KPMG faces £1.3bn lawsuit over Carillion collapseby
The drama between KPMG and Carillion has had yet another twist today with the Big Four firm getting struck with a lawsuit that will cost it up to £1.3bn.
The Official Receiver is suing KPMG for failing in its role as the auditor of Carillion and is seeking damages of more than £1bn - the same amount Carillion paid out in dividends, advisory fees and losses as it continued to trade.
The eye-watering legal claim adds to KPMG’s current Carillion headaches, as it is also in the throes of a disciplinary tribunal over its role in the demise of the collapsed construction company.
The claim by the Official Receiver, which is acting on behalf of Carillion’s creditors, has pinned the blame on KPMG for failing to spot misstatements in the group’s accounts.
However, KPMG is not taking the liquidators’ legal challenges lying down. A spokesperson dismissed the merit of the claim.
“We believe this claim is without merit and we will robustly defend the case. Responsibility for the failure of Carillion lies solely with the company’s board and management, who set the strategy and ran the business.”
Carillion had £29m cash and nearly £7bn liabilities when it plunged into administration in January 2018, threatening thousands of jobs, leaving shareholders out of pocket and forcing the government to intervene.
The legal action is claiming damages on the creditors’ behalf of more than £1bn, which includes £210m paid in dividends, £31m paid out in professional fees, and trading losses of more than £1bn.
The lawsuit claims that the dividends totalling £210m would never have been paid out if the company’s accounts had been correctly audited and fairly stated.
Negligence and red flags
The negligence claim accuses KPMG of missing multiple “red flags” which should have alerted the auditors to a “clear and obvious risk of misstatement”.
The Official Receiver claims in the lawsuit that KPMG “failed to maintain professional independence” and engaged in “an improper relationship with management while conducting the audits”.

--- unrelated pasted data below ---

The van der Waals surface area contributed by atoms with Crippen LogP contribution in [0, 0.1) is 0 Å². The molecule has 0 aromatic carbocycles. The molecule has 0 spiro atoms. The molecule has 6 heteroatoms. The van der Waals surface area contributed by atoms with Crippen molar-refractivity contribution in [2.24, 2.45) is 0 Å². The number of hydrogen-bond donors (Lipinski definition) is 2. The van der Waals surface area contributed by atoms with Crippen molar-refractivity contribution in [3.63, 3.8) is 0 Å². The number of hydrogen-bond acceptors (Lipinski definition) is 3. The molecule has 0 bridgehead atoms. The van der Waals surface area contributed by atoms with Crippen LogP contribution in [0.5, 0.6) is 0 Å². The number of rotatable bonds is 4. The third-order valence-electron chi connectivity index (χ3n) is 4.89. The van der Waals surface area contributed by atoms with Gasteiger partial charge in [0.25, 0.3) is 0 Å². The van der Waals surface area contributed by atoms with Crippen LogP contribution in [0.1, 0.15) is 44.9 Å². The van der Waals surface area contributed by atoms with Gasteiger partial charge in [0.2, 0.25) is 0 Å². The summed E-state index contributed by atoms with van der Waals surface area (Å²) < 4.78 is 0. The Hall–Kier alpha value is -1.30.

Peter Meehan, the former KPMG partner in charge of the Carillion audit, was also singled out in the lawsuit with evidence that alleges he “repeatedly accepted hospitality from and offered hospitality to Carillion and its senior management”.
The claim also accuses Meehan of offering assistance to executive management in “getting figures ‘past’ Carillion’s Audit Committee” and that he "backdated KPMG’s audit opinion in respect of certain of Carillion’s accounts".
Investigations into KPMG's audits have also concluded that “no reasonably competent auditor would have signed unqualified audit opinions on the Carillion group’s 2014-16 financial statements”.
A spokesperson for the Official Receiver said: “Following extensive investigations looking into the causes of Carillion’s liquidation, the Official Receiver has submitted a claim to the High Court concerning KPMG’s role as auditor for the company’s accounts.
“The Official Receiver has taken this action in the interests of creditors who lost substantially in the liquidation. The decision is based on legal advice, which is that KPMG is answerable to Carillion’s creditors for a portion of their losses.”
KPMG served as Carillion’s auditor for 19 years, received £29m fees in the process, and did not qualify its audit opinion on the accounts.
Months before it eventually went bust, in 2017, Carillion had writedowns worth more than £1bn, which exceeded its market capitalisation and was equivalent to the combined total of the previous seven years’ profit.
Since Carillion entered administration, and caused one of Britain’s biggest insolvencies, KPMG has faced scathing criticism from MPs and regulators.
In 2018, Rachel Reeves, the then chair of the BEIS committee, said KPMG had some serious questions to answer and questioned whether the Big Four firm was “clouded by its cosy relationship with the company and the multi-million-pound fees it received.”
In the wreckage of Carillion, the government has announced major audit reforms to “restore business confidence” and to break up the stranglehold the Big Four has over the market.
KPMG is now fighting Carillion accusations from all sides with this lawsuit adding to the damning Financial Reporting Council's disciplinary tribunal, where the Big Four firm had already admitted to fabricating documents and six former KPMG auditors are accused of hoodwinking the regulator, including Peter Meehan.
KPMG’s chief executive Jon Holt said at the start of the tribunal that it was “clear” the Big Four firm had misled the regulator. In a memo to staff, following the firm’s tumultuous start to 2022, he asserted that “he is the right person to deal with this”.
Today's lawsuit ends a rollarcoaster week for the Big Four firm, starting off with KPMG announcing 10% growth in its annual results and a bumper pay day for partners last year of £688,000.